‘My initial trainee role was more focused on processing and preparing accounts for ‘straight-forward’ cases. As I developed through second and third year, my workload became more technically complicated and I moved onto larger, more interesting clients’ – Andrew Grant talks us through his career progression and offers some advice for those considering a job in accountancy.
I am a manager in the accounts and audit department of Saffery Champness LLP, a mid-tier UK accountancy firm. I joined Saffery Champness from university, trained with the firm and have had subsequent promotions to manager level. My areas of focus are primarily with landed estates, charities and owner-managed businesses, and I provide a number of services including accounts preparation, audit and VAT compliance.
In my third and fourth years at university, I attended courses on career planning and development. These courses were predominantly led by two ex-employees of large, multinational businesses, one of which was a ‘Big Four’ accountancy firm. They suggested a number of careers and highlighted accountancy in particular as being a career that could offer a vast array of long-term opportunities. I took this information and looked at various options, including other professional careers, and thought that accountancy would suit me personally, given that my strongest skills were numerical and analytical.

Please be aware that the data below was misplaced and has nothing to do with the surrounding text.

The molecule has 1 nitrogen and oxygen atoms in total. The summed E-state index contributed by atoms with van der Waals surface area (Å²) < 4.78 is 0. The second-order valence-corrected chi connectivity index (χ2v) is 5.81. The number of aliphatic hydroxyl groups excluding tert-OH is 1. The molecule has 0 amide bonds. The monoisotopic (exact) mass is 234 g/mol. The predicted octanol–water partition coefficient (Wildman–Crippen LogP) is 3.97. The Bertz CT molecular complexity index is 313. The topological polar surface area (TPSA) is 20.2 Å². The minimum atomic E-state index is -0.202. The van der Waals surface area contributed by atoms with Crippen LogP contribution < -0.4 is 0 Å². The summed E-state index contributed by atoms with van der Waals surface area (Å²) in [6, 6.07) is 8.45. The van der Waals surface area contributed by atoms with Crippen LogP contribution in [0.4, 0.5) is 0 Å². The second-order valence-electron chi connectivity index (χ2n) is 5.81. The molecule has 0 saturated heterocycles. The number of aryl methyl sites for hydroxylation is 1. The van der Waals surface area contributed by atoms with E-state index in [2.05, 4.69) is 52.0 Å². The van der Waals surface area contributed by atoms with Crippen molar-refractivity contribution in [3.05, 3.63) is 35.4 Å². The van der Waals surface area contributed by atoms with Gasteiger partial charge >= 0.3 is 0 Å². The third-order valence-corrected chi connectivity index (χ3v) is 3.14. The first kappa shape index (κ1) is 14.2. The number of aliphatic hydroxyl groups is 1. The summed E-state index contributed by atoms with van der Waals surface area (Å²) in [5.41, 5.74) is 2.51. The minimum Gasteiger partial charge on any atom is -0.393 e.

I looked around various sources of information (university, accountancy bodies) and gained a deeper understanding of the different careers within accountancy. I decided that I wanted to go into practice and thought that mid-tier firms would suit me best, given that I would get exposure to some larger clients but also be a key part of the team, rather than being one of a large number of trainees.
As a trainee I studied and sat accountancy exams through the Institute of Chartered Accountants of Scotland (ICAS). This involved three stages, each of which had its own set of exams:
The first stage introduces general accounting, auditing, finance and law principles to give you a base understanding of these areas. I found these to be quite demanding as there are a lot of key principles to learn over a relatively short three-month period, but they are invaluable for your long-term career.
The second stage takes what is learned at stage one and further develops this to give you a deeper technical understanding of the topics, introducing more complex areas. This stage was interesting as I was able to pull from experiences working with clients but also apply more technical detail to the work I was doing in the office at that time. At this stage, I was able to demonstrate a better understanding of technical accounting and also what needs clients have. As a result, my workload became more complex and much more interesting.